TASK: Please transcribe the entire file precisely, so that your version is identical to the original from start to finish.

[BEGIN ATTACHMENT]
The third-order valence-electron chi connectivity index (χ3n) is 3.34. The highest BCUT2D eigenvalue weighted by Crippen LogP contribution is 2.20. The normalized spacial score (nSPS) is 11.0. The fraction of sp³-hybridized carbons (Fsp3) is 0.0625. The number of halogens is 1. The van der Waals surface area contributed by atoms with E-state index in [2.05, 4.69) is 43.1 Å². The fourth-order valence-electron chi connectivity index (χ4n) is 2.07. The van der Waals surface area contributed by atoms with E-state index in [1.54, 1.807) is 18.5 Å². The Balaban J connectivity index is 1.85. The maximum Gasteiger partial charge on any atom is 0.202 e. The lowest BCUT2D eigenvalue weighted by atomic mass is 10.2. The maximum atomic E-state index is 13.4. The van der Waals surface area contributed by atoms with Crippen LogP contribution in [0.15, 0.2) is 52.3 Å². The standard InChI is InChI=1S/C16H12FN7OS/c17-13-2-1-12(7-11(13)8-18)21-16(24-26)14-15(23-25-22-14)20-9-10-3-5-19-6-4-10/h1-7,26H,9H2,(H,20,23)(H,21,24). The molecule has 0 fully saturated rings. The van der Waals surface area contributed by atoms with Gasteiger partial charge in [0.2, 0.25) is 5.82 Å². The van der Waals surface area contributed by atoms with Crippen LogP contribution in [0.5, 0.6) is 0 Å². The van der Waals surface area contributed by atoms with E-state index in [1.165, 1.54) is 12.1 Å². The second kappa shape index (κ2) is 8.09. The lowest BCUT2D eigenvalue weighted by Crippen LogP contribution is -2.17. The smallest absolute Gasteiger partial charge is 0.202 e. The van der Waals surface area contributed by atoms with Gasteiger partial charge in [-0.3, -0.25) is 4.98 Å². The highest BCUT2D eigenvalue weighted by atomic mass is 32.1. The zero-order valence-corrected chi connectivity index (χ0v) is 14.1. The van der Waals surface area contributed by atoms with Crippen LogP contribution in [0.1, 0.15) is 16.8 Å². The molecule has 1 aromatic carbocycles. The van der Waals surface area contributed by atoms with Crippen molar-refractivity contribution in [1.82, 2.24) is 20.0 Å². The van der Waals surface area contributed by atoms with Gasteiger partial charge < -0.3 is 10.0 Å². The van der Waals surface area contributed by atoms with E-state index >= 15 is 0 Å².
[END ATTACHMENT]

The third-order valence-electron chi connectivity index (χ3n) is 3.34. The highest BCUT2D eigenvalue weighted by Crippen LogP contribution is 2.20. The normalized spacial score (nSPS) is 11.0. The fraction of sp³-hybridized carbons (Fsp3) is 0.0625. The number of halogens is 1. The van der Waals surface area contributed by atoms with E-state index in [2.05, 4.69) is 43.1 Å². The fourth-order valence-electron chi connectivity index (χ4n) is 2.07. The van der Waals surface area contributed by atoms with E-state index in [1.54, 1.807) is 18.5 Å². The Balaban J connectivity index is 1.85. The maximum Gasteiger partial charge on any atom is 0.202 e. The lowest BCUT2D eigenvalue weighted by atomic mass is 10.2. The maximum atomic E-state index is 13.4. The van der Waals surface area contributed by atoms with Crippen LogP contribution in [0.15, 0.2) is 52.3 Å². The standard InChI is InChI=1S/C16H12FN7OS/c17-13-2-1-12(7-11(13)8-18)21-16(24-26)14-15(23-25-22-14)20-9-10-3-5-19-6-4-10/h1-7,26H,9H2,(H,20,23)(H,21,24). The molecule has 0 fully saturated rings. The van der Waals surface area contributed by atoms with Gasteiger partial charge in [0.2, 0.25) is 5.82 Å². The van der Waals surface area contributed by atoms with Crippen LogP contribution in [0.5, 0.6) is 0 Å². The van der Waals surface area contributed by atoms with E-state index in [1.165, 1.54) is 12.1 Å². The second kappa shape index (κ2) is 8.09. The lowest BCUT2D eigenvalue weighted by Crippen LogP contribution is -2.17. The smallest absolute Gasteiger partial charge is 0.202 e. The van der Waals surface area contributed by atoms with Gasteiger partial charge in [-0.3, -0.25) is 4.98 Å². The highest BCUT2D eigenvalue weighted by atomic mass is 32.1. The zero-order valence-corrected chi connectivity index (χ0v) is 14.1. The van der Waals surface area contributed by atoms with Crippen LogP contribution in [0.1, 0.15) is 16.8 Å². The molecule has 1 aromatic carbocycles. The van der Waals surface area contributed by atoms with Crippen molar-refractivity contribution in [1.82, 2.24) is 20.0 Å². The van der Waals surface area contributed by atoms with Gasteiger partial charge < -0.3 is 10.0 Å². The van der Waals surface area contributed by atoms with E-state index >= 15 is 0 Å².